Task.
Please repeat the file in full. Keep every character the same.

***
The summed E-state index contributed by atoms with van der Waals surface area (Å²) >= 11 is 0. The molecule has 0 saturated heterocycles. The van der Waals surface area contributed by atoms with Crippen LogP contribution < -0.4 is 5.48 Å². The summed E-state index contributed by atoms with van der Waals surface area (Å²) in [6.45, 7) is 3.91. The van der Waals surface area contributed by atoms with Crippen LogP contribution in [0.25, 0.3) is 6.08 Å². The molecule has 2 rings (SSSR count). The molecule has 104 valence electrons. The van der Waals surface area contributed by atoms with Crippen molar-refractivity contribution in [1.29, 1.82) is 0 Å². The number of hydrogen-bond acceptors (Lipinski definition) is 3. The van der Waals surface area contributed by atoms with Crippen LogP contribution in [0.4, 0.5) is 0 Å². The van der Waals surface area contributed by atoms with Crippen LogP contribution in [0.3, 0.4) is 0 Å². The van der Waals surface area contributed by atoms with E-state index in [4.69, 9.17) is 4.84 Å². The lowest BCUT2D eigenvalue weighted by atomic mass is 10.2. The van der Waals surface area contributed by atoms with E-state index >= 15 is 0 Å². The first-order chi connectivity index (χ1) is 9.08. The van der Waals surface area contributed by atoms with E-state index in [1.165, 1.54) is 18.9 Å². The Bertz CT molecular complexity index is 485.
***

The summed E-state index contributed by atoms with van der Waals surface area (Å²) >= 11 is 0. The molecule has 0 saturated heterocycles. The van der Waals surface area contributed by atoms with Crippen LogP contribution < -0.4 is 5.48 Å². The summed E-state index contributed by atoms with van der Waals surface area (Å²) in [6.45, 7) is 3.91. The van der Waals surface area contributed by atoms with Crippen LogP contribution in [0.25, 0.3) is 6.08 Å². The molecule has 2 rings (SSSR count). The molecule has 104 valence electrons. The van der Waals surface area contributed by atoms with Crippen molar-refractivity contribution in [1.29, 1.82) is 0 Å². The number of hydrogen-bond acceptors (Lipinski definition) is 3. The van der Waals surface area contributed by atoms with Crippen LogP contribution in [0.4, 0.5) is 0 Å². The van der Waals surface area contributed by atoms with Crippen LogP contribution in [0.3, 0.4) is 0 Å². The van der Waals surface area contributed by atoms with E-state index in [4.69, 9.17) is 4.84 Å². The lowest BCUT2D eigenvalue weighted by atomic mass is 10.2. The van der Waals surface area contributed by atoms with E-state index >= 15 is 0 Å². The first-order chi connectivity index (χ1) is 9.08. The van der Waals surface area contributed by atoms with E-state index in [1.165, 1.54) is 18.9 Å². The Bertz CT molecular complexity index is 485.